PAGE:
Thursday, January 22, 2015

Tango Crazy: 8½ Souvenirs and "Tango Lunatico"

Tango Lunatico by 8½ Souvenirs on Grooveshark

One my my current co-workers went through a tango phase. Once or twice each week he'd go to tango lessons. Part of the motivation was to meet people, especially single women, and part of the motivation was just love of the movement and dancing. He got to be relatively good - probably a mid-level tango dancer - but he would tell me the stories of the hierarchy that developed among tango dancers. The advanced students danced with the advance students, and would get annoyed at having to dance with a lower level student. The mid-level dancers would feel lucky if they managed to score a dance with a higher level dancer, but annoyed themselves if they got a beginner. And beginners? They were s*** out of luck unless a set of circumstances all came together in a perfect storm. This hierarchy of tango, along with its reputation as a dance associated with a more sophisticated, upper class set, seems to clash with the origin of the tango, which was developed in the slums of Argentina and Uruguay. But there is no denying its global reach. It is danced in various forms throughout the world, and some tangos even have countries' names associated with them or are very regional, such as the Finnish tango or the tango camacupense popular in Angola. Putumayo World Music devoted one of its world music compilations to tango from various parts of the globe. Even I learned a couple of tango moves, though the sum extent of what I know would last about 3 seconds on the dance floor.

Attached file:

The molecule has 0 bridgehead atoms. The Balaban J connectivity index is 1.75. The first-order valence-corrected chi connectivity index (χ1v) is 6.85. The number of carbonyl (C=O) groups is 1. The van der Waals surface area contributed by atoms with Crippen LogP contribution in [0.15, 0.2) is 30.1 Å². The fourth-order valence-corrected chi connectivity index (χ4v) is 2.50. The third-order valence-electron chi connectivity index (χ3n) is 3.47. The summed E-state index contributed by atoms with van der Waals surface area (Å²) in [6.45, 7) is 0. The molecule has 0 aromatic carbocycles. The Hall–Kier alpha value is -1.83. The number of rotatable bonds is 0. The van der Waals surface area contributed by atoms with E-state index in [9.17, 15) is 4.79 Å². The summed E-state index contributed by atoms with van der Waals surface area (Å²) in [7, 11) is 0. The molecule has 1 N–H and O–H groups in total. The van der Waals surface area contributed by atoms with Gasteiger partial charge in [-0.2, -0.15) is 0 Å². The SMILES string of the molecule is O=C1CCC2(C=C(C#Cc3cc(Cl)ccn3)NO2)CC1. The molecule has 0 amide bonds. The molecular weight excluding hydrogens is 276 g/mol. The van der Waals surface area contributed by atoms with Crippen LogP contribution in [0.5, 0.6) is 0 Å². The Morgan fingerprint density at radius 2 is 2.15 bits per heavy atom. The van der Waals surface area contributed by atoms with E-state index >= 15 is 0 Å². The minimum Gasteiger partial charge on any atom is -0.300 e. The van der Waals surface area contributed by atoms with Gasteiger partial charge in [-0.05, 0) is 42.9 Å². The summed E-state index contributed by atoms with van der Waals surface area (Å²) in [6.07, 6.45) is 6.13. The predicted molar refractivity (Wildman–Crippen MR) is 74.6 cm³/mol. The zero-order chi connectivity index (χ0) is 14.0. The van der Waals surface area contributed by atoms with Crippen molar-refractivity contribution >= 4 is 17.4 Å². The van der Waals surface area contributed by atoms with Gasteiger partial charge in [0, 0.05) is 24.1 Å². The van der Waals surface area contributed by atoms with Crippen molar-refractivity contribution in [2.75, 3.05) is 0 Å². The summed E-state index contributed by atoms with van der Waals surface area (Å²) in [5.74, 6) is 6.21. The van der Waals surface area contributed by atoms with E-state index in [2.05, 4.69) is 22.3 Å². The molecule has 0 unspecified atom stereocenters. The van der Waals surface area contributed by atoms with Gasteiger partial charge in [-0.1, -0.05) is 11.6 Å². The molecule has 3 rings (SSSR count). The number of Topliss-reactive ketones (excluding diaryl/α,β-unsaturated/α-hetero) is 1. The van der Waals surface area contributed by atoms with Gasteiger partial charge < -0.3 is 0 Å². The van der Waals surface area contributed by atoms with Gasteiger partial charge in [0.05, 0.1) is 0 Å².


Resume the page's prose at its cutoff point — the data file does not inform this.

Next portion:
So, tango's the reason for the big lead up to today's random tune, Tango Lunatico by 8½ Souvenirs. You'll hear the typical tango beat, aggressive and lush reflecting the sexuality and machismo also associated with the dance, with a very prominent lead guitar (though electric, unlike the traditional tangos). 8½ Souvenirs is an Austin band of the 1990s that disbanded about 2000. While called an American swing jazz band led by French turned American lead guitarist Olivier Giraud, it was clearly influenced by gypsy jazz and other European and Latin American styles. It's name came from the Fellini movie and the Django Reinhardt song Souvenirs. Tango Lunatico is from 8½ Souvenirs' 1997 album Souvonica.